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Managing Entertainment

Entertainment for conferences and conventions has evolved over the past 10 years, moving beyond music to more engaging acts, such as comedians and mediums, said Marc Mulherin, general manager of the Branson Convention Center in Branson, Missouri.

“When I first got into the industry, you saw DJs and bands, and that was the extent of it,” he said. “Now some conventions will hire Las Vegas-style Cirque du Soleil shows.”

For meeting planners, the most important thing to do when choosing entertainment is to know their audience and know what’s going to keep them engaged, said Sara Shelton, vice president of Triangle Talent, a talent agency based in Louisville, Kentucky.


Branson Convention Center

Branson, Missouri

If planners don’t stay up with trends or don’t know what their own attendees want, they risk losing their audience. Mulherin has seen events where thousands of people stick around for the show, and he’s been at events where only a third of attendees stay for the entertainment. If an event isn’t mandatory and if it’s not interesting, many conventioneers will do their own thing.

“If the group doesn’t continually seek out something fresh and new and that their people want, it can really impact conventioneers in a bad way,” Mulherin said. “Staying fresh with those trends is really important.”

In an entertainment town such as Branson, groups have plenty of options. Staff at the Branson Convention Center, which is managed by SMG, works with the city’s CVB and local theaters both to send groups to theaters and to bring shows to the convention center.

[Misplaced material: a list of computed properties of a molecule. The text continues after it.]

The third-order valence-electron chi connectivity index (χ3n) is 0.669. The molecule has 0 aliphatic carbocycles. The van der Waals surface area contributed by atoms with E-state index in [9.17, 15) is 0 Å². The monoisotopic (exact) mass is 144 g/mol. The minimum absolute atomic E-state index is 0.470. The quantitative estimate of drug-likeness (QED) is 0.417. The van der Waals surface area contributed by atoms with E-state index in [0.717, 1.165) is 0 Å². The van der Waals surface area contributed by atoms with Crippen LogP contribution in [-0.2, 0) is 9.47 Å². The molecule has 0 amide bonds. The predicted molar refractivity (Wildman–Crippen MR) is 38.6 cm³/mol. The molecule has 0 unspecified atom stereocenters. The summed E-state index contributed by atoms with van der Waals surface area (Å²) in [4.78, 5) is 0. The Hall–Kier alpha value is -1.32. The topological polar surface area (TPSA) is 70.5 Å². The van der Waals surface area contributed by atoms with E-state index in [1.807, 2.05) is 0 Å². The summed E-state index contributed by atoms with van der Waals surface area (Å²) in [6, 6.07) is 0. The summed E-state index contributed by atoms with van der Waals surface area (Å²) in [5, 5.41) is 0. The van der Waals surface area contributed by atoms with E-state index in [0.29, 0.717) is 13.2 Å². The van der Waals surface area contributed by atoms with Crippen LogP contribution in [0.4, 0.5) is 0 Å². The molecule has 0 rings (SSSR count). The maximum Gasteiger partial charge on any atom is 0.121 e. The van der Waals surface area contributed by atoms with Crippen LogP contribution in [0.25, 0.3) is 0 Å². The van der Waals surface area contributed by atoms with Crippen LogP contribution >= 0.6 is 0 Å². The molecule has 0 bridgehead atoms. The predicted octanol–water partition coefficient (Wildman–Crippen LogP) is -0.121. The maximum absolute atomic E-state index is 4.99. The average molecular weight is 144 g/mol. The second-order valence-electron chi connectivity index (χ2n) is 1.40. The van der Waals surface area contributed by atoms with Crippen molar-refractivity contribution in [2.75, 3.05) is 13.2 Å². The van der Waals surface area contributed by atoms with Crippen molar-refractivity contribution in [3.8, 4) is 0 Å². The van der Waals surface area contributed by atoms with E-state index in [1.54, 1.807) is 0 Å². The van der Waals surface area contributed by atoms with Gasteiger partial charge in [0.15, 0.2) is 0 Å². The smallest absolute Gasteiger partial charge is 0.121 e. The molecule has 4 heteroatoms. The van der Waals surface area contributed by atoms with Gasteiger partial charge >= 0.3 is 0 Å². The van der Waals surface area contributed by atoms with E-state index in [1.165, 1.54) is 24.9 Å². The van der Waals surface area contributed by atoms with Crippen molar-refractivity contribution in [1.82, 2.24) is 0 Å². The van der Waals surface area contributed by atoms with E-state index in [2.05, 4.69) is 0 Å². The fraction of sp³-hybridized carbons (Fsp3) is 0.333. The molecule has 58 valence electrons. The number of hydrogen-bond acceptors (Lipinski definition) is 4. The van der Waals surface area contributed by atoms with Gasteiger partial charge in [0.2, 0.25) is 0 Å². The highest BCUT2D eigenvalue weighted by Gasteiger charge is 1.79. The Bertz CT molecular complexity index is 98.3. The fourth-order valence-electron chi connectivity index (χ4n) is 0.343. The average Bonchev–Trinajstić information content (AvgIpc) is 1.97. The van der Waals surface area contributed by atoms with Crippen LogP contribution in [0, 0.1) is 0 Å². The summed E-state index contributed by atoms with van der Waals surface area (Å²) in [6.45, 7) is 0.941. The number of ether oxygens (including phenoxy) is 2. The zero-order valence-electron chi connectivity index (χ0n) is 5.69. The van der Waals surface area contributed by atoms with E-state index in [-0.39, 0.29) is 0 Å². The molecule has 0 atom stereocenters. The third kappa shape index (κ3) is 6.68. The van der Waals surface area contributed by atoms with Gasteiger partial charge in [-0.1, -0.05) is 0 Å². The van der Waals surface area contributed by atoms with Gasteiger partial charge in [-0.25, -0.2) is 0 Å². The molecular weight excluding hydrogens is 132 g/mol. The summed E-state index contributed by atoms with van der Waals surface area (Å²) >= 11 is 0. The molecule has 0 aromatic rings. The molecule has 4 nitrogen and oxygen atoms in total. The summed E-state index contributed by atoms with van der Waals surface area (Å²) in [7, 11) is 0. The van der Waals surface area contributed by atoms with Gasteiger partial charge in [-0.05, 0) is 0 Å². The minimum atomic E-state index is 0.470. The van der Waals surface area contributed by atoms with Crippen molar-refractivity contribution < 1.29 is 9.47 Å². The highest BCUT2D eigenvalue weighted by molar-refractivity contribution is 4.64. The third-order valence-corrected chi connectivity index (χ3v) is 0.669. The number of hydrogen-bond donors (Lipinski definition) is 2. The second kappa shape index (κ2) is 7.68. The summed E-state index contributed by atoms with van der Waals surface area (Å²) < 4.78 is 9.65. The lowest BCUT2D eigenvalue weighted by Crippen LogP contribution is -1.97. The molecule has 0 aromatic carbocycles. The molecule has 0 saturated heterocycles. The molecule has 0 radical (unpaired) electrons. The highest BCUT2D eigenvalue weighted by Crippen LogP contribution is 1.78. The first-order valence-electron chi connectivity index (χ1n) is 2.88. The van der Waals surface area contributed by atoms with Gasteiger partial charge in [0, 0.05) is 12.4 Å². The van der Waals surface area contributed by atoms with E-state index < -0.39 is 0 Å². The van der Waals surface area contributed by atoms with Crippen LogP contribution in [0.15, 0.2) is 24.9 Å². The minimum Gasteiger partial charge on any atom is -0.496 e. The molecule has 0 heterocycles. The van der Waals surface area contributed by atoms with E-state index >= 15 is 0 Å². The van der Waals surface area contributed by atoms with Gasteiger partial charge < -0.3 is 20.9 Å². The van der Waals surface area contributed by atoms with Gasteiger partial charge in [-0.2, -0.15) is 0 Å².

When planners want to bring entertainment to the center, Mulherin makes sure they understand the logistics and costs involved with setup: stages, lighting, audiovisual and more. Planners often don’t realize what goes into turning a blank slate into a concert hall, a fact that can sometimes rattle their budgets, he said.


Triangle Talent

Louisville, Kentucky

Entertainment changes up a meeting; no one wants to sit in one spot all day listening to someone speak.

“Entertainment helps break up the monotony of the day and helps keep you energized and focused,” Shelton said.

Entertainment can also help the flow of an event, she said. If you want to put attendees in one place for 20 minutes while staff flips a room or sets up a presentation, entertainment is the key. It can also be used to draw people from place to place through an event or venue, she said.

In addition to guiding attendees and pacing an event, entertainment can help give attendees a taste of the city they’re visiting. Triangle Talent has a roster of both local and national acts, and when a planner contacts the agency, it can help the agent choose a band or act based on audience demographics. Many organizers want local flair for their events, and the agency works with Kentuckiana and bluegrass bands that “we keep pretty busy,” Shelton said. The agency also has a staff person dedicated to handling specialty acts: hypnotists; full-blown circuses; animal acts with seals, tigers and bears. “Pretty much anything quirky, he can get,” she said.